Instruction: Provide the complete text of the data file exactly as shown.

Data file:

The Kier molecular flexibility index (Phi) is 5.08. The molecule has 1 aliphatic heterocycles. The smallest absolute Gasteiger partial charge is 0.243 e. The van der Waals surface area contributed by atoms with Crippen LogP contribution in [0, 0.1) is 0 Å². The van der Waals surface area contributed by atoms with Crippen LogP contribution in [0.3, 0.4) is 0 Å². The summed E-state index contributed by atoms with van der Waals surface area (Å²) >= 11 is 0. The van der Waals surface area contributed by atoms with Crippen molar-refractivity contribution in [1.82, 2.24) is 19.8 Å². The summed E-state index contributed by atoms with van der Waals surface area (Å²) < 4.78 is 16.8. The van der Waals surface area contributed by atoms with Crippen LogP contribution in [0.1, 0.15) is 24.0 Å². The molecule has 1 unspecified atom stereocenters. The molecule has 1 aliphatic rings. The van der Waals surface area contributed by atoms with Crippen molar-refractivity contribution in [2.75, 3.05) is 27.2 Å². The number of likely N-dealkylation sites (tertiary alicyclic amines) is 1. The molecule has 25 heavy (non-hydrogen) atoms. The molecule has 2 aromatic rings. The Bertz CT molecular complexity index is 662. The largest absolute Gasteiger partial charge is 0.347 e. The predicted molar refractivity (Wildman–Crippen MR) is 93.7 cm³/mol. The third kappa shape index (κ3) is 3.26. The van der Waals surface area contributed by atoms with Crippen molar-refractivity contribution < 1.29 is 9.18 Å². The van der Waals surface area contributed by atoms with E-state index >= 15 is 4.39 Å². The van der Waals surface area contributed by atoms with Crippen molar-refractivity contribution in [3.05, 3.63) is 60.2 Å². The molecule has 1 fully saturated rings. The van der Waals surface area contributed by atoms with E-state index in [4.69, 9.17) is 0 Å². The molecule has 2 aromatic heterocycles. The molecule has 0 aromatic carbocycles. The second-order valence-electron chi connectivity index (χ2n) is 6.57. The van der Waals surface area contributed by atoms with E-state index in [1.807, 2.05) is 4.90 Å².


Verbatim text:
The Kier molecular flexibility index (Phi) is 5.08. The molecule has 1 aliphatic heterocycles. The smallest absolute Gasteiger partial charge is 0.243 e. The van der Waals surface area contributed by atoms with Crippen LogP contribution in [0, 0.1) is 0 Å². The van der Waals surface area contributed by atoms with Crippen LogP contribution in [0.3, 0.4) is 0 Å². The summed E-state index contributed by atoms with van der Waals surface area (Å²) >= 11 is 0. The van der Waals surface area contributed by atoms with Crippen molar-refractivity contribution in [1.82, 2.24) is 19.8 Å². The summed E-state index contributed by atoms with van der Waals surface area (Å²) < 4.78 is 16.8. The van der Waals surface area contributed by atoms with Crippen LogP contribution in [0.1, 0.15) is 24.0 Å². The molecule has 1 unspecified atom stereocenters. The molecule has 1 aliphatic rings. The van der Waals surface area contributed by atoms with Crippen molar-refractivity contribution in [2.75, 3.05) is 27.2 Å². The number of likely N-dealkylation sites (tertiary alicyclic amines) is 1. The molecule has 25 heavy (non-hydrogen) atoms. The molecule has 2 aromatic rings. The Bertz CT molecular complexity index is 662. The largest absolute Gasteiger partial charge is 0.347 e. The predicted molar refractivity (Wildman–Crippen MR) is 93.7 cm³/mol. The third kappa shape index (κ3) is 3.26. The van der Waals surface area contributed by atoms with Crippen molar-refractivity contribution < 1.29 is 9.18 Å². The van der Waals surface area contributed by atoms with E-state index >= 15 is 4.39 Å². The van der Waals surface area contributed by atoms with Crippen molar-refractivity contribution in [3.05, 3.63) is 60.2 Å². The molecule has 1 fully saturated rings. The van der Waals surface area contributed by atoms with E-state index in [4.69, 9.17) is 0 Å². The molecule has 2 aromatic heterocycles. The molecule has 0 aromatic carbocycles. The second-order valence-electron chi connectivity index (χ2n) is 6.57. The van der Waals surface area contributed by atoms with E-state index in [1.807, 2.05) is 4.90 Å².